Guest Author - Vannie Ryanes
It is easy to set goals but often difficult to keep and reach them. We will say, "The next time I go on a diet, I will stay on it" or "I am going to start saving money". In spite of this, we often fail because we do not set our minds to the goal or apply direct action to achieving the goal.
Set, keep and achieve your goal
1. When setting goals do not set them so high that you set yourself up to fail. Some goals are so ambitious that it is almost impossible to keep or reach them. It may be best to take plodding baby steps to get where you want to be. If you remember the Aesop fable of The Tortoise and the Hare, you will recall that the tortoise won the race by being steady and focused.
2. Do not keep your goals a secret from family; this includes your children. This is especially important if you have set a goal to rid yourself a habit that may be harmful to your health, i.e. smoking, indulging in 'super sized' meals, too much caffeine, etc. You can be sure your family wants to see you stay fit and healthy, so they will help keep you on target.
3. Assess your goals; are they habit driven or money driven? “I will stop smoking” and “I will go on a diet” are habit driven goals. Money driven goals may be harder to accomplish but can be achieved when you have a solid plan and do not allow yourself to be deterred.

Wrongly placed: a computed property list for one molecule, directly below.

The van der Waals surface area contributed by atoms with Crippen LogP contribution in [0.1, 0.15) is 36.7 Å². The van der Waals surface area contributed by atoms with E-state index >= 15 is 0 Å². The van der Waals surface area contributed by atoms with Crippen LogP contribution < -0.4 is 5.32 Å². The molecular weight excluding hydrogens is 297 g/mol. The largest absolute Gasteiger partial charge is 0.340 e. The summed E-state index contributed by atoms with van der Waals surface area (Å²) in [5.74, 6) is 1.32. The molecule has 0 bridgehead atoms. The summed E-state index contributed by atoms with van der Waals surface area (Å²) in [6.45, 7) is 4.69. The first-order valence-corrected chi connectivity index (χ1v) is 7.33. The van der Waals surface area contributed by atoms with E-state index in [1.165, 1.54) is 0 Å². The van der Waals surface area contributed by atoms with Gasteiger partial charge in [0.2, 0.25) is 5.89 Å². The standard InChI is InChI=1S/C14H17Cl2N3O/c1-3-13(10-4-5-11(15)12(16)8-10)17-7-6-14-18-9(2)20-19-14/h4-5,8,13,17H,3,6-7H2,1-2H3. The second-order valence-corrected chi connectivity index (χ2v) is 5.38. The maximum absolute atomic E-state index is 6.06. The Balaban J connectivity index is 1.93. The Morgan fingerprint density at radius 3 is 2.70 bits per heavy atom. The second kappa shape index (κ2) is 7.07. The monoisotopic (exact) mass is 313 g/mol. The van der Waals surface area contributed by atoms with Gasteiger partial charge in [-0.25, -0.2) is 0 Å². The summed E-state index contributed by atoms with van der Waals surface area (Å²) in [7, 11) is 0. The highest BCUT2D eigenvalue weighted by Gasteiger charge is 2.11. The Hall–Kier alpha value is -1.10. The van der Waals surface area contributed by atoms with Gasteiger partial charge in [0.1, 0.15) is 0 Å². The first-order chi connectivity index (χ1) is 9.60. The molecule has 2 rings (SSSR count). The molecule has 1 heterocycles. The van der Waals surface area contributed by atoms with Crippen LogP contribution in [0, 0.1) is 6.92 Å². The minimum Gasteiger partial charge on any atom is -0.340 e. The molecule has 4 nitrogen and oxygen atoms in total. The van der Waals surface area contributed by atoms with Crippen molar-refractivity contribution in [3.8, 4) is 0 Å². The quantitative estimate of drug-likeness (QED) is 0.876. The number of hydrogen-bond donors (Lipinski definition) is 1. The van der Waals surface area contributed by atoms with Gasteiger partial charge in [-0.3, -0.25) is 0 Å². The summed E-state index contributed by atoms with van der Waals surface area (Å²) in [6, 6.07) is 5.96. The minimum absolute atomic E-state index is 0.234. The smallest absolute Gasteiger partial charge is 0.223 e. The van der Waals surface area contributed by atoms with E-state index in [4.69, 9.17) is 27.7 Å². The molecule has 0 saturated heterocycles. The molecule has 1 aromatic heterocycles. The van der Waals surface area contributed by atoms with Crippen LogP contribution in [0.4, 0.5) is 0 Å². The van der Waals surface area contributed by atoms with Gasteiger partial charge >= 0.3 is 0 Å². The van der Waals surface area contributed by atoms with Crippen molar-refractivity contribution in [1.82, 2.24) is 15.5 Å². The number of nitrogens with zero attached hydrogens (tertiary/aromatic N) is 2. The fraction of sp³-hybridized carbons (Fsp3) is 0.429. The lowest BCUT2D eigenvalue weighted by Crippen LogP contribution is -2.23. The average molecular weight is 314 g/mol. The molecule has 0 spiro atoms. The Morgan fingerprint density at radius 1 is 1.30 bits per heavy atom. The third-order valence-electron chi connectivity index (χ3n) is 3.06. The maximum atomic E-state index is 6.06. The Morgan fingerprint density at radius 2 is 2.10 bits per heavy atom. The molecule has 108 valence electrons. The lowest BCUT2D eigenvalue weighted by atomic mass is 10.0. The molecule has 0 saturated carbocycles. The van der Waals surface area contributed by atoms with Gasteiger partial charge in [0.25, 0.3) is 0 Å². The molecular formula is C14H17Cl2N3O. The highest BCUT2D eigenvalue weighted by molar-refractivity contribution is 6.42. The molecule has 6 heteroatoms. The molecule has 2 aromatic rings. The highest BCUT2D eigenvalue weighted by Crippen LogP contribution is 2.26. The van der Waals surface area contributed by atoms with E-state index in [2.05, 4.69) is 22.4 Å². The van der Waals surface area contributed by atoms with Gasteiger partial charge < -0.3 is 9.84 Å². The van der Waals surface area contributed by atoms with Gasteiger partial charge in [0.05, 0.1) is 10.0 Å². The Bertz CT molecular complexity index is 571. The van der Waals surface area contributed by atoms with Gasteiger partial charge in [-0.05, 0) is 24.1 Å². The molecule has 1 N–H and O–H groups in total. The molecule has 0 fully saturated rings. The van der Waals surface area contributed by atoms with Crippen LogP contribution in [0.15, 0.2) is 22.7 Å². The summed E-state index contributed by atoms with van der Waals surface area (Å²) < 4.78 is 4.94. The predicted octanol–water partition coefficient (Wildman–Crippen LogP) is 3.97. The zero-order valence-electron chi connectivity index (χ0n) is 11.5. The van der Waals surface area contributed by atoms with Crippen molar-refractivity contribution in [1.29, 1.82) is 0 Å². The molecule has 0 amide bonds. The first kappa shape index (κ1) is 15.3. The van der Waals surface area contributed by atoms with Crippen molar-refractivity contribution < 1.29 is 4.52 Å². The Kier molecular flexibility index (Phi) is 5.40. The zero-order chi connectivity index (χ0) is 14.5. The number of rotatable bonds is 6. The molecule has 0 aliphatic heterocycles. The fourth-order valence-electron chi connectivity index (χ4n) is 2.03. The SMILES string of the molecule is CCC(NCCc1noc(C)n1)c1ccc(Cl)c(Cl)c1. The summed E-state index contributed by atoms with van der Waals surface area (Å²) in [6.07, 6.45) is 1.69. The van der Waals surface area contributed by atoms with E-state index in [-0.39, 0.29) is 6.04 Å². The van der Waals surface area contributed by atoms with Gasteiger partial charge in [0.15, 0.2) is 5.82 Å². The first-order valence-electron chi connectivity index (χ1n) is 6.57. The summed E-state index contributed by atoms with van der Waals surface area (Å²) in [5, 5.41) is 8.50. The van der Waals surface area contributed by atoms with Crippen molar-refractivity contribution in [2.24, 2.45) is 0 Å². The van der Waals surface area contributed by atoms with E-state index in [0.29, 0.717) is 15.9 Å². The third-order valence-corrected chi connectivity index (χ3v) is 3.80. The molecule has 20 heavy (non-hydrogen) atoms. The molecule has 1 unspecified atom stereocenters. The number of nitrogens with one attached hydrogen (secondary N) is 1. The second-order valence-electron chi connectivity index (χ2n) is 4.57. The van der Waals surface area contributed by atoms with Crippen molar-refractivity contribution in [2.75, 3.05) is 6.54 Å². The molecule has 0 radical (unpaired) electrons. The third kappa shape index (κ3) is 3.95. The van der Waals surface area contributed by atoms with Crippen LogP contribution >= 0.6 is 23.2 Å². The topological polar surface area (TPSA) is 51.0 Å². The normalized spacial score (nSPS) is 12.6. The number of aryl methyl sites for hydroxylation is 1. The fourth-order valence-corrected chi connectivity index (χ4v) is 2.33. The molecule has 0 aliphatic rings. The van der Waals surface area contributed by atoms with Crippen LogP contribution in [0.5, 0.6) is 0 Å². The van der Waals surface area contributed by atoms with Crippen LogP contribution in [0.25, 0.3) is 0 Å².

4. Do not mix or bundle your goals. "I want to pay off all of my credit card bills, buy a house and move from this apartment." Keep your goals separate and not necessarily equal. Buying a house is a less important goal if you are up to your ears in debt.
5. Don't make too many goals at one time. Pay off bills. Buy a house and move from apartment. How many goals are here - two or three?
6. Be specific. Define and separate your goals. Moving into your own home can be the result of paying off your bills.
__ Your short-term goal is to pay your credit card bills.
__ Your long-term goal is to buy a house.
__ Moving is the result of achieving your long-term goal.
7. Think of your goal as a contract with yourself. Contracts have commencement and end dates. Your goal should have a start and deadline date. If your goal is money driven, such as paying off debts, a reasonable start date gives you time to firm the idea in your mind "I will start paying off my credit card bills December 1, ____." The deadline date should be realistic to your debt and your budget "I will pay 'Big Department Store' in full by July 31, _____."
8. If after several months (3 or 4), you are having problems achieving your goal, modify or redefine it and continue. Track the progress you have made toward making your goal a success. You will find that you have already gone further than you would have in the past. The key here is to continue moving toward your goal.
9. When you reach your goal congratulate yourself and celebrate. You deserve it.
10. After a time you may feel yourself slipping. Take a deep breath and remember how you felt just a year before.
Do these steps work? As one who has gone through a large debt reduction process, I can assure you that they do.
For additional information concerning personal and family goal-setting visit http://www.family.samhsa.gov/be/goals.aspx